A New Blondness
On the work of Manor Grunewald
Several months ago I wrote how wonderful it was to see a young artist like Manor Grunewald reinventing the ‘appropriation’ of the 1980s and that I was curious to see how this might lead to the creation of a new kind of painting. Visiting his current solo exhibition at Ischa Tallieu’s gallery I was indeed surprised by the new lightness of the paintings. It was as if the stencil-like, black and white drawings had somehow withdrawn, while other form-related themes had grown in importance. It is a succulent exhibition, with tilting works spinning fine threads through the space.
What was there to see? A couple of paintings, asymmetrically scattered around the space, two series of collages and several sculptural additions, made with materials from a newly-dismantled studio.
Grunewald’s paintings consist of several elements which return in different ways. A white passe-partout on top of which he has painted might frame an entire painting, or you might just find a border at the bottom like a window-ledge. Sometimes the passe-partout is the thickest element, sometimes a yellow drip has fallen on it or a word has been stencilled over it. Other elements are leaves of plants which behave like brushstrokes, the colour yellow, confetti, circles and disks. What struck me most in this exhibition was the modified use of stencils, which increasingly amounts to his making ‘residue forms’, like the aureole left behind on the floor or the wall when you have sprayed a disk with enamel paint, or the horizontal and vertical strips left on the wall after painting the border of a painting, thereby conjuring up an image of missing planes or paintings which have been removed. These elements most probably reinforced the apparent withdrawal of the black and white images. It was as if we were looking at empty frames, at cut away images, at paintings with a minimal, agile texture.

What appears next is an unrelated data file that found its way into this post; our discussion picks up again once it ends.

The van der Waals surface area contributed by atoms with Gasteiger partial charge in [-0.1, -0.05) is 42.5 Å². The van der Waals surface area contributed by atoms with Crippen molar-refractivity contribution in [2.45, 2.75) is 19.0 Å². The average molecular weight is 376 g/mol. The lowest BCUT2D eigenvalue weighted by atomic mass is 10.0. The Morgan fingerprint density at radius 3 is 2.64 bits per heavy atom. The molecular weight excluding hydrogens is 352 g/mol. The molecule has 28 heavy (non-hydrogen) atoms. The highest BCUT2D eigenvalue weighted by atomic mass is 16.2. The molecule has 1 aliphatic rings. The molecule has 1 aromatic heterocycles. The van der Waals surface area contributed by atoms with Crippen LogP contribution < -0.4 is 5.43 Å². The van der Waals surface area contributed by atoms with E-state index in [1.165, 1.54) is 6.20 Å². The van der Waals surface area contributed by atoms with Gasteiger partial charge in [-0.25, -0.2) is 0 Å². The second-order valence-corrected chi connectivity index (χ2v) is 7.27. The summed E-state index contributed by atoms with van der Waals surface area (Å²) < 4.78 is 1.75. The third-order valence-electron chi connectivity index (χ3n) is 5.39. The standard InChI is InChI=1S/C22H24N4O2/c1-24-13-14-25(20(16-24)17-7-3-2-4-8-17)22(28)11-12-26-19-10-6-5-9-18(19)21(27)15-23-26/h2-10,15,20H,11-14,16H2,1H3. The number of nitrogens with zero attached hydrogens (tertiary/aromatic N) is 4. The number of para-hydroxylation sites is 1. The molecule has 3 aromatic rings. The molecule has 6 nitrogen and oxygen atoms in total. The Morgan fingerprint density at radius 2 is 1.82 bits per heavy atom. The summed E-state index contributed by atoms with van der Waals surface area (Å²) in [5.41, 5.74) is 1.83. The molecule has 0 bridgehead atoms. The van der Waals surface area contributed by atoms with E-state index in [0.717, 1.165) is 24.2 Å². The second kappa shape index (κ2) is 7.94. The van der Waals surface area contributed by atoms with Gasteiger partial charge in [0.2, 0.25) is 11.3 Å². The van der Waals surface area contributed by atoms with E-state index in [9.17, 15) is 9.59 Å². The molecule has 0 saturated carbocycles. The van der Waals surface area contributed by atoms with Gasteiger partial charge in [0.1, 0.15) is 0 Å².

The lovely thing about this exhibition was that Grunewald made his works more legible by displaying the poetic/documentary elements derived from his studio, such as a large fragment of a wooden floor which floats ten centimetres above the gallery floor, and a cupboard-like object, resembling a primitive copy of a washing machine. Next to this sculpture is a magnificent painting with a Richter-like, wiped brown background which becomes foreground and appears to be the sublime Platonic Form of the worm-eaten plank used in the sculpture. The book
The extraordinary thing about Manor Grunewald’s collages is that they are constructed like paintings. They are paper paintings. Almost every addition creates a new pictorial plane, which seems to be on a different imaginary depth. Western painting (unlike Chinese painting, for example) was almost always an attempt to place objects in an imaginary space by showing how their collision with the light sketched their volume for us. According to Roger Fry, the extraordinary thing about Rubens was that in his paintings he could place each individual object with its own local colour in the space without his paintings (which might occupy twelve different depths) disintegrating. Looking at the black and white reproductions in this book, at first I was surprised and even shocked by their flatness, especially compared with the painterly character and extraordinary pictorial depth of the collages. But perhaps the painter shows flat reproductions of his collages because he likes the way the apparent depth of their texture emerges from the grey tones. There is something powerful about the images for him, I think, because they embody a depth that is not immediately legible. And perhaps the same applies to some of his paintings: the longer you look at them, the richer and deeper they can become. So a painter like Manor must be someone who loves to see depth emerge from flatness.
Now that I think of it, I have a sudden urge to go and take another look at Manet’s ‘Olympia’ and ‘Le Balcon’ to see if the flat painted black cat and the flat painted bars of the balcony emerge from the depth, like the unpainted volumes in Chinese figures. And then I remember how wonderful it is that this nineteenth-century, blond painter made light paintings which were described by his friends as ‘blond’, as if his appearance suggested the right wording for the new colour temperature. How beautiful the yellow in this exhibition of Manor Grunewald’s work! The yellow neon lights under the floating floor, the yellow spots, the yellow confetti, the yellow disks, the yellow strips of paper! A golden radiance illuminates the works and the exhibition. Golden threads link the works. A new blondness and lucidity are born and a new grey book refuses to discuss them, but tries itself to be something, like a collection of hazy shadows which create space.
Montagne de Miel, 12 December 2011
Text by Hans Theys